However, take heed of the kids of today. When they say that they want to be a something or another, they know what they are doing since they can “google”, follow a tweet, or to Snapchat their way to grab the low down of what’s who and where, all without the notion of being in a FOMO state.
Theatre 40 of Beverly Hills opens their 2017-18 season of theatre shows with the west coast premier of Arun Lakra’s SEQUENCE, a play that is about genetics, probability, spiritual faith, and good old fashioned dumb luck as witnessed between a pair of material subject experts and the two that follow and question their existence.

The experts on hand are Dr. Guzman (Maria Spassoff) and Theo (Gary Rubenstein). These two start out on a presentation to a group that speaks upon their individual theories. Theo’s speciality is how he created a mathematical succession on fate and luck. He wrote a book on the subject as well as gaining fame on betting massive double-or-nothing amounts over the coin toss on The Super Bowl, winning for twenty years in a row. Dr. Guzman’s is a professor of stem cell research that is near the verge of a major discovery that can assist a massive population over yet to be cured genetic illnesses. Two people in attendance to this lecture hold their separate desires to meet Theo and Dr. Gutman’s over their own issues. Adamson (Crash Buist), a student of Dr. Gutman’s, makes a late night call to her lab in the basement of the university building she studies at. Adamson is confined to a wheelchair due to a childhood illness and a physical accident. Cynthia, baring child, meets Theo at his domain. Both of these young people have something to offer these experts within their elements, while the experts discover that these pupils may hold the key into their ideals, resulting upon an invisible conflict between the secrets of DNA research, the probabilities of how things occur and why, and the aspects of what really comes first? Is it an egg, a chicken, or neither–or both?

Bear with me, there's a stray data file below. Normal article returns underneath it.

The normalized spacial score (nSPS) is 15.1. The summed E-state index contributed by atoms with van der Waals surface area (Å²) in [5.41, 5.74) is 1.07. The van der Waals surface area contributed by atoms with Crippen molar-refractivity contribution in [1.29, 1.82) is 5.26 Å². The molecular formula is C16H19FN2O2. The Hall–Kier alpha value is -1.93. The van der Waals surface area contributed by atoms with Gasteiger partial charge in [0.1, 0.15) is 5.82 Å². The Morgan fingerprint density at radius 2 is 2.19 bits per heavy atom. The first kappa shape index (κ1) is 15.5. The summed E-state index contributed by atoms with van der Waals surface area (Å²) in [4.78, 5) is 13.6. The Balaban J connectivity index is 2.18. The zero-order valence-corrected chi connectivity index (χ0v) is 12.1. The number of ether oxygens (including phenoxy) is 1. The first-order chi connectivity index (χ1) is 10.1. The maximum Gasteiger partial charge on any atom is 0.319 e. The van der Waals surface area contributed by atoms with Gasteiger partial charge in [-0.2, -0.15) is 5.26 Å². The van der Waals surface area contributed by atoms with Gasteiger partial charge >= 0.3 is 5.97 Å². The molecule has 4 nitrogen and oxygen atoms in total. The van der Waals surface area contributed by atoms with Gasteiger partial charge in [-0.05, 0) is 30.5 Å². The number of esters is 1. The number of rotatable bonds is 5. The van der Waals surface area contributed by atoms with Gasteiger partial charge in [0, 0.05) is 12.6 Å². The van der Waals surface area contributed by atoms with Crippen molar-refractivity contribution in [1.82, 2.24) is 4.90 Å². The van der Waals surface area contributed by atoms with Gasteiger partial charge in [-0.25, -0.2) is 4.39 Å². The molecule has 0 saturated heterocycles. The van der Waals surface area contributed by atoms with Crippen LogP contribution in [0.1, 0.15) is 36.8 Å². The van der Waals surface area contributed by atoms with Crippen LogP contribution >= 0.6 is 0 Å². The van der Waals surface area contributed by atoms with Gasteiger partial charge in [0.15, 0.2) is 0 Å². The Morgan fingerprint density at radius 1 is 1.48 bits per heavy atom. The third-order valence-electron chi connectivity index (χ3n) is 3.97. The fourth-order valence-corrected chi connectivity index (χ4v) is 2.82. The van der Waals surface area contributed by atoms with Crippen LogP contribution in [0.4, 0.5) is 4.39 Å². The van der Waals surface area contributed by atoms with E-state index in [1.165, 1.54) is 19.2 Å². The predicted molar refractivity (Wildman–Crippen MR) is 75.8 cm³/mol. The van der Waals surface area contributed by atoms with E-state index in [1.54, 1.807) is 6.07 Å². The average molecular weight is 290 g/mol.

This play written by Arun Lakra, a medical physician turned playwright based in Calgary, Alberta, takes upon subjects as fate probabilities, stem cell breakdowns, statistical logic, the faith of God and/or its equivalents, as well as why and how people have all the luck while others don’t, blending all of these components into a tight one-act play that never keeps its pacing to falter. Told in a staggering motion where the four characters only meet as pairs: Dr. Guzman with Adamson, and Theo and Cynthia, this foursome never cross one’s paths although they speak and banter over similar theories and contentions, bringing upon conclusions over what they look upon one another or otherwise. The four players that appear in this stage piece keep the momentum going thanks to Bruce Gray’s stage direction. For some eighty-five minutes, the dialogue and actions will keep the audience into a suspenseful spellbound upon the subject matters as addressed!